The series has been a very popular one, but I only lasted about two episodes. It was so different from the book that I enjoyed so much that I couldn't stand to watch it any more. I know that lots of people who haven't read the book yet have enjoyed the show immensely, and I am happy for them. I hope that they read some more of this fine author's works. Someone I know asked Santa for the book this past Christmas. I wonder from time to time if he wanted to read it because of what he had seen on tv, and if the book disappointed him as a result because it is so different than what he's seen. It happens. Just remember, the book was (usually) there first!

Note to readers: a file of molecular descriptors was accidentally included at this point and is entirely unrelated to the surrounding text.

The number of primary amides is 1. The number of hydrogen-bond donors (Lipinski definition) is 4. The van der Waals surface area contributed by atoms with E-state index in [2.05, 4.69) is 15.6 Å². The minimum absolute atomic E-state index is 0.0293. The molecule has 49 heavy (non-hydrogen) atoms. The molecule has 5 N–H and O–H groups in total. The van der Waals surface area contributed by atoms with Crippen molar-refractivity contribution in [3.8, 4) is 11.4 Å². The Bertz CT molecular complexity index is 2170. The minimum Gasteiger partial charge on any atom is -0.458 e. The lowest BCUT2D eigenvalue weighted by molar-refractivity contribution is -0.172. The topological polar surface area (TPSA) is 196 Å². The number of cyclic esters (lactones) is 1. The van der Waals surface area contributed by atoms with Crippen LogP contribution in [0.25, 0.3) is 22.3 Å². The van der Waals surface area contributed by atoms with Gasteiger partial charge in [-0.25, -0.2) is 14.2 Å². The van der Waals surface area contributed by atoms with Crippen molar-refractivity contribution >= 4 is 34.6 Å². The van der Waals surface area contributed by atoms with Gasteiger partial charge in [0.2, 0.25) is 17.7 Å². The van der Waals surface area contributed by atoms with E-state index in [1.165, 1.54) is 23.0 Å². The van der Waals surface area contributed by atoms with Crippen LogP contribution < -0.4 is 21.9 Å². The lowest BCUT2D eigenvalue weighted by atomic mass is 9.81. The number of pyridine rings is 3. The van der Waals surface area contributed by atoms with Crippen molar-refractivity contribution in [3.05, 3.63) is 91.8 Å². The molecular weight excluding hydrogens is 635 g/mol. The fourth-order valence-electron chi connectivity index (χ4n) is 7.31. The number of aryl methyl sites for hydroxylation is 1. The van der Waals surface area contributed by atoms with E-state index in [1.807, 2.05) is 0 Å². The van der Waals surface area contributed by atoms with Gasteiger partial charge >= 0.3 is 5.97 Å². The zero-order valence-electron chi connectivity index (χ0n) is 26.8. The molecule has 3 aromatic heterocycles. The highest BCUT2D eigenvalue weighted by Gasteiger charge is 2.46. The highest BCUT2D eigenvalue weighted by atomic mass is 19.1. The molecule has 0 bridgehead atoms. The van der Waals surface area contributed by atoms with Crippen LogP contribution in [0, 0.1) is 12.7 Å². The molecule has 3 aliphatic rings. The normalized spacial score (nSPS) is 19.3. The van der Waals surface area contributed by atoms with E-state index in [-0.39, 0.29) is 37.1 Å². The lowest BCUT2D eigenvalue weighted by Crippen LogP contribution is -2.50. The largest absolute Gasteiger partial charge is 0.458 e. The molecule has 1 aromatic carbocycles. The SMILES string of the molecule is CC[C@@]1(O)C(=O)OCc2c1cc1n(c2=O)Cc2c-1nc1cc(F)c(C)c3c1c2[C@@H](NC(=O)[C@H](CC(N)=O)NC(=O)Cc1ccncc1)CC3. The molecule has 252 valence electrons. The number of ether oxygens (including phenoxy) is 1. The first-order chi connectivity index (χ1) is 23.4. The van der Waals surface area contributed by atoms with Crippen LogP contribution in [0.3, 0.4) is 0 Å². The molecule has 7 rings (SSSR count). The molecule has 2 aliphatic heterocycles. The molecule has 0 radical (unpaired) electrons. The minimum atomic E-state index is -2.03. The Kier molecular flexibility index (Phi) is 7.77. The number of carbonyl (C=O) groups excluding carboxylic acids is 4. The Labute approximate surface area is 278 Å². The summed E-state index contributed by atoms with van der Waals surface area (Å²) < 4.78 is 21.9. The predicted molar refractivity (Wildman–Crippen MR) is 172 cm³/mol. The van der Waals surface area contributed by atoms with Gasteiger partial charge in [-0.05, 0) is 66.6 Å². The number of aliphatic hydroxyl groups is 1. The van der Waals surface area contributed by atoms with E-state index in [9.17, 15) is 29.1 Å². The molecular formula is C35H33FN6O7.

I think that one of the first times I really was stunned at the difference between book and screen versions was when I saw Gone With the Wind. I read it when I was about twelve or thirteen, so when it came to a local theater for a brief revival when I was in high school, I just had to see it. Let's face it, Margaret Mitchell wrote over a thousand pages, and the movie was more than 3 1/2 hours long. (I must interject. When I said I wanted to see it, Gram said that she'd drive me to the theater, but she wasn't going to sit through the movie!) Even with it being such a long movie, I was surprised at some things that were left out. In retrospect, what difference did it make if they left out Scarlett's first child? It didn't change the outcome of the story. Although, to this day, I find it interesting that nobody ever mentions that her husband Frank was shot at the "political meeting" of a group that is known for the white robes and hoods that are worn by its members to this day. It would definitely put a little tarnish on the romance.